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Let $(X_n)_{n\in\mathbb{N}}$ be independent random variables that are equal to $1$ with probability $p$ and to $0$ with probability $q = 1-p$. A run is a sequence $(X_{k}, \cdots, X_{k+l})$ where $k,l\in\mathbb{N}$ such that $X_{k} = \cdots = X_{k+l} \neq X_{k+l+1}$. Let $L_{j}$ be the length of the $j^{th}$ run ($l+1$ here).

Calculating the expected value of $L_{2j}$, for $j\in\mathbb{N}^{*}$, will always yield $2$, whereas the expected value of $L_{2j+1}$ is $\frac{p}{q} + \frac{q}{p}$. Is there an intuitive explanation as to why even runs have an expectation that is independent of p? It is a result I find quite suprising.

Outline of proof of my statement for $L_{1}$ and $L_{2}$:

1) $$P(S_1 = k) = p^kq + q^kp$$   so  $$E(S_{1})=q\sum_{k=1}^{+\infty}{kp^k} + q\sum_{k=1}^{+\infty}{kp^k}=q\frac{p}{q^2} + p\frac{q}{p^2} = \frac{p}{q} + \frac{q}{p}$$

2)$$P((S_1, S_2) = (k,l)) = P(X_{1}=\cdots=X_k=0, X_{k+1}=\dots=X_{k+l}=1, X_{k+l+1}=0) + P(X_1=\cdots=X_k=1, X_{k+1}=\dots=X_{k+l}=0, X_{k+l+1}=1)$$ So $$P((S_1, S_2)=(k,l)) = p^lq^{k+1} + q^{l}p^{k+1}$$ and summing yields $$P(S_2 = k) = p^{k-1}q^2 + q^{k-1}p^2$$ and $E(S_2) = 2$ !!!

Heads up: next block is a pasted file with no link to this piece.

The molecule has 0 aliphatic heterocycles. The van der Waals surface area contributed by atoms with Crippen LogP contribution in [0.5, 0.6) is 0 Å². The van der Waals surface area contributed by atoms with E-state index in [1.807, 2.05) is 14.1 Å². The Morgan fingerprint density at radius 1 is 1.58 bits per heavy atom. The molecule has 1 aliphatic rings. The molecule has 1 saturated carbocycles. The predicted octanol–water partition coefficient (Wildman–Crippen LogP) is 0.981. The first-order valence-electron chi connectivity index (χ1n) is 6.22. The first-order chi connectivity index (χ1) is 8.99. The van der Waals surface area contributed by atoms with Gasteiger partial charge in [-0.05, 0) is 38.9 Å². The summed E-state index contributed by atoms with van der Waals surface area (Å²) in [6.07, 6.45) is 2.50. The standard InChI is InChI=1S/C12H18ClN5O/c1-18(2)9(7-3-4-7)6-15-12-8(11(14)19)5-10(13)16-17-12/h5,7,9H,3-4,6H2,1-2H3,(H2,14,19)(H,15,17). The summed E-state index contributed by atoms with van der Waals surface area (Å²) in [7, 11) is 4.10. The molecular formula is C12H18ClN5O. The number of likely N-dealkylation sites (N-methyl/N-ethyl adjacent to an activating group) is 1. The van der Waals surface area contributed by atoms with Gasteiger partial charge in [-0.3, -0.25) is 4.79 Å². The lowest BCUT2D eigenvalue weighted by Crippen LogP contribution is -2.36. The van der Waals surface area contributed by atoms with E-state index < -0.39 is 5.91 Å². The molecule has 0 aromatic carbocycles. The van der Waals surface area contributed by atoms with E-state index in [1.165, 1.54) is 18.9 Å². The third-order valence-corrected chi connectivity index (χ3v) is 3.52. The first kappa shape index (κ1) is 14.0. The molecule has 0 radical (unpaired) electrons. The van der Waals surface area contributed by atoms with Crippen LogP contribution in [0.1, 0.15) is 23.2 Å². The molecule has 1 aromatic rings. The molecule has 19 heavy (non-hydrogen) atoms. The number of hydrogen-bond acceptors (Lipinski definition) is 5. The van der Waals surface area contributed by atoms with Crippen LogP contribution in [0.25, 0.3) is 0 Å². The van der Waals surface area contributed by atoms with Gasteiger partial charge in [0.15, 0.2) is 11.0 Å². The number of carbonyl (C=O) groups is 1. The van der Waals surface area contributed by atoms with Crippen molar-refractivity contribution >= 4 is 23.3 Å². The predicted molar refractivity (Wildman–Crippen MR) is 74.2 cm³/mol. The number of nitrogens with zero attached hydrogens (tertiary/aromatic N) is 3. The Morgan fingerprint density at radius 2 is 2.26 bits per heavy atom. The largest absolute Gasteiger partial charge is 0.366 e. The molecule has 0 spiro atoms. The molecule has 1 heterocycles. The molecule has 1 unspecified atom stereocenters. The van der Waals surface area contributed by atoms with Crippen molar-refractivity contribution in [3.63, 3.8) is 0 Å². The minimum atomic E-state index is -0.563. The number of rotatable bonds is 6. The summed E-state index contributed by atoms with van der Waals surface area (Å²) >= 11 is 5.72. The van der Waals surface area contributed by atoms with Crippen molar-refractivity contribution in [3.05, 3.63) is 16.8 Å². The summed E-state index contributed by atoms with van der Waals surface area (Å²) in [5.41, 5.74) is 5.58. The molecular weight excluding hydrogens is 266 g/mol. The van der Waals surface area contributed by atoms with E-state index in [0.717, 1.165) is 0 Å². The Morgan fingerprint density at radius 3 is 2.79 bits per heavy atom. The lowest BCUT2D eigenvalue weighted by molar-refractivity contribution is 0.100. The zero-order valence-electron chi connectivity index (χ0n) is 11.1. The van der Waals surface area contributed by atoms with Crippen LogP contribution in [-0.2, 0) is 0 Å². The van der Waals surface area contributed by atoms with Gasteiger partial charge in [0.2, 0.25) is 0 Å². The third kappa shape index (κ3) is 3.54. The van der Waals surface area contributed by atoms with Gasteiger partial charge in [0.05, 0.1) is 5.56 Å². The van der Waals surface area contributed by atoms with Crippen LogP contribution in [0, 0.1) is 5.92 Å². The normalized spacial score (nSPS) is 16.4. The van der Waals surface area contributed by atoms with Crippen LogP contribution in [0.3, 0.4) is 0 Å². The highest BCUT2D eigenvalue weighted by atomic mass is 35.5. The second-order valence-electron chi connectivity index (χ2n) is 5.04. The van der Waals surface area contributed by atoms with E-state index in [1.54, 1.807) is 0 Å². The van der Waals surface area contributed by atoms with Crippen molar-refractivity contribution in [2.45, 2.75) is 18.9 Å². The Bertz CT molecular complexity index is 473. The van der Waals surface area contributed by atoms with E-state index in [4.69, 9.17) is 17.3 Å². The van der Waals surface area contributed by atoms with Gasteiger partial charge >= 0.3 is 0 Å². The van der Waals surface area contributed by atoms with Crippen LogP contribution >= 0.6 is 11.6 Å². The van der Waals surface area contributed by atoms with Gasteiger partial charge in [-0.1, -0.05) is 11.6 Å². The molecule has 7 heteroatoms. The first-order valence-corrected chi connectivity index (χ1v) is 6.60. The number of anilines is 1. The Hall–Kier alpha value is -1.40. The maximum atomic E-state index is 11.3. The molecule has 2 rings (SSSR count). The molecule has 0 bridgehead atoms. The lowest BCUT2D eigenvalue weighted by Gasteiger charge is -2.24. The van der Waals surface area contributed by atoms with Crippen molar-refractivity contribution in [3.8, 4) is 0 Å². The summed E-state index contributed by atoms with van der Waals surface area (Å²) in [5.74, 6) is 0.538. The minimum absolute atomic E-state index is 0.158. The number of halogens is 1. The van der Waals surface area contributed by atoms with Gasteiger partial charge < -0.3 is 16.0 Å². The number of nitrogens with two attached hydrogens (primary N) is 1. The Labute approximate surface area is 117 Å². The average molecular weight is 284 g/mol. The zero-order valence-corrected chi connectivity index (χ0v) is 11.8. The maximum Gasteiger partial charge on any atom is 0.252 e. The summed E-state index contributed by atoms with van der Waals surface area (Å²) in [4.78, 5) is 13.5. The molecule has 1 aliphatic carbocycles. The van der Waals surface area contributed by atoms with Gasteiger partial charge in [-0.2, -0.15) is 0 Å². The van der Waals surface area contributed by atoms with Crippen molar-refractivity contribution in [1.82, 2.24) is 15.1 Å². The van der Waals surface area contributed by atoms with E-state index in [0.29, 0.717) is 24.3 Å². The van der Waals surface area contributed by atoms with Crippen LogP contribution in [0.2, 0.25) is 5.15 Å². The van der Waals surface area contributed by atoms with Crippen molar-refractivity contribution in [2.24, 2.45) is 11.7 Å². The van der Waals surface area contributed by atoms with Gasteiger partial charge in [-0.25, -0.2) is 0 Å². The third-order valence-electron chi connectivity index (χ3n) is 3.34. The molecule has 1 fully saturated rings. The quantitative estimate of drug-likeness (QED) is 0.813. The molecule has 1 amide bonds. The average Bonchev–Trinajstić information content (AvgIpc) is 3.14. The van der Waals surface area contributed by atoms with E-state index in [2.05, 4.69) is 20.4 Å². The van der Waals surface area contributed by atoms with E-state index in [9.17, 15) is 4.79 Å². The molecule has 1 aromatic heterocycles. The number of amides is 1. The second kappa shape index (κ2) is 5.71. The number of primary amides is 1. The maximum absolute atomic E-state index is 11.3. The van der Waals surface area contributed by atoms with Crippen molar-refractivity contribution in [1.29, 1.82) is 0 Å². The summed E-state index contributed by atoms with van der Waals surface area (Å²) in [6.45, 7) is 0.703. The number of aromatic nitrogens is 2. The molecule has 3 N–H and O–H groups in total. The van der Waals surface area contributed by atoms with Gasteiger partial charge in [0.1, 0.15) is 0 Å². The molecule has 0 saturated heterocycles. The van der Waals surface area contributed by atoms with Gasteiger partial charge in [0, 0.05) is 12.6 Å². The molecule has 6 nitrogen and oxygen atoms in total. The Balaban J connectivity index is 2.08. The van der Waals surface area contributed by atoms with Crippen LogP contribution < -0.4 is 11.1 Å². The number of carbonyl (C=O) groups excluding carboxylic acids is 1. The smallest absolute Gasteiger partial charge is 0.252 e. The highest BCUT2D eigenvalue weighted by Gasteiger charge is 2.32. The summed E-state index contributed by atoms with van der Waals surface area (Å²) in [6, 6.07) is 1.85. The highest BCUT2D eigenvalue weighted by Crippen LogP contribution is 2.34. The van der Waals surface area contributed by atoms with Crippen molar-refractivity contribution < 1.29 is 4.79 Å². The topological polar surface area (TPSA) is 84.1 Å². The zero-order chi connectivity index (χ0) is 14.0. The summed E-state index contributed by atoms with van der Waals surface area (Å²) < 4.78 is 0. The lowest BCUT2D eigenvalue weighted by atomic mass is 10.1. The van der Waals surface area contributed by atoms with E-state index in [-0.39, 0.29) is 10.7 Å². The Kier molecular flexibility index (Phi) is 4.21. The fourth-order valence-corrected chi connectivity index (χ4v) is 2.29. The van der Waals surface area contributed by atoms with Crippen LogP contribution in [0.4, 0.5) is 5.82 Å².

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The runs alternate between 0s and 1s, so the probability that the 2jth run is in 1s is the probability that the first run is in 0s - that is 1-p. In this case, the expected length of the run is $\sum_{n=0}^\infty p^n=1/(1-p)$.

Likewise, the probability that the 2jth run is in 0s is p, with expected length $\sum_{n=0}^\infty (1-p)^n=1/p$, so the total expectation is $(1-p)/(1-p)+p/p=2$.

The intuition is that a low chance of the run containing 1s precisely cancels the high expected length if it does.

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